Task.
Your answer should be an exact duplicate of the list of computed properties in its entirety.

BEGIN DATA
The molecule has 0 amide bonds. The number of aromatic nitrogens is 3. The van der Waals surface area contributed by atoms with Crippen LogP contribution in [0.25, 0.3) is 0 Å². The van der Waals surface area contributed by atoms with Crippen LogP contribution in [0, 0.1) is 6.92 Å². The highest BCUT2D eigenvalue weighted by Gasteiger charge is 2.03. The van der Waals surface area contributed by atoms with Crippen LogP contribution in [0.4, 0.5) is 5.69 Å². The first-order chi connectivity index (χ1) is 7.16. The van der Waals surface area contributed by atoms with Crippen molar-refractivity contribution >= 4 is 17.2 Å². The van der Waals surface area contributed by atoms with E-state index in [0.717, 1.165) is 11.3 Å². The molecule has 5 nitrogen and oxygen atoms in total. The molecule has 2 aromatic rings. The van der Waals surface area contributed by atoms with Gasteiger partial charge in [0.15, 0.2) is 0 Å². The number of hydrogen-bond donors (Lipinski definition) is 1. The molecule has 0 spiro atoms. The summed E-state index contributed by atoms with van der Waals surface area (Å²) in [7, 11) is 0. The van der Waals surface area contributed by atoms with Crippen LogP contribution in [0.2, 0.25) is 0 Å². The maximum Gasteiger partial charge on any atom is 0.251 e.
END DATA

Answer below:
The molecule has 0 amide bonds. The number of aromatic nitrogens is 3. The van der Waals surface area contributed by atoms with Crippen LogP contribution in [0.25, 0.3) is 0 Å². The van der Waals surface area contributed by atoms with Crippen LogP contribution in [0, 0.1) is 6.92 Å². The highest BCUT2D eigenvalue weighted by Gasteiger charge is 2.03. The van der Waals surface area contributed by atoms with Crippen LogP contribution in [0.4, 0.5) is 5.69 Å². The first-order chi connectivity index (χ1) is 7.16. The van der Waals surface area contributed by atoms with Crippen molar-refractivity contribution >= 4 is 17.2 Å². The van der Waals surface area contributed by atoms with E-state index in [0.717, 1.165) is 11.3 Å². The molecule has 5 nitrogen and oxygen atoms in total. The molecule has 2 aromatic rings. The van der Waals surface area contributed by atoms with Gasteiger partial charge in [0.15, 0.2) is 0 Å². The number of hydrogen-bond donors (Lipinski definition) is 1. The molecule has 0 spiro atoms. The summed E-state index contributed by atoms with van der Waals surface area (Å²) in [7, 11) is 0. The van der Waals surface area contributed by atoms with Crippen LogP contribution in [0.2, 0.25) is 0 Å². The maximum Gasteiger partial charge on any atom is 0.251 e.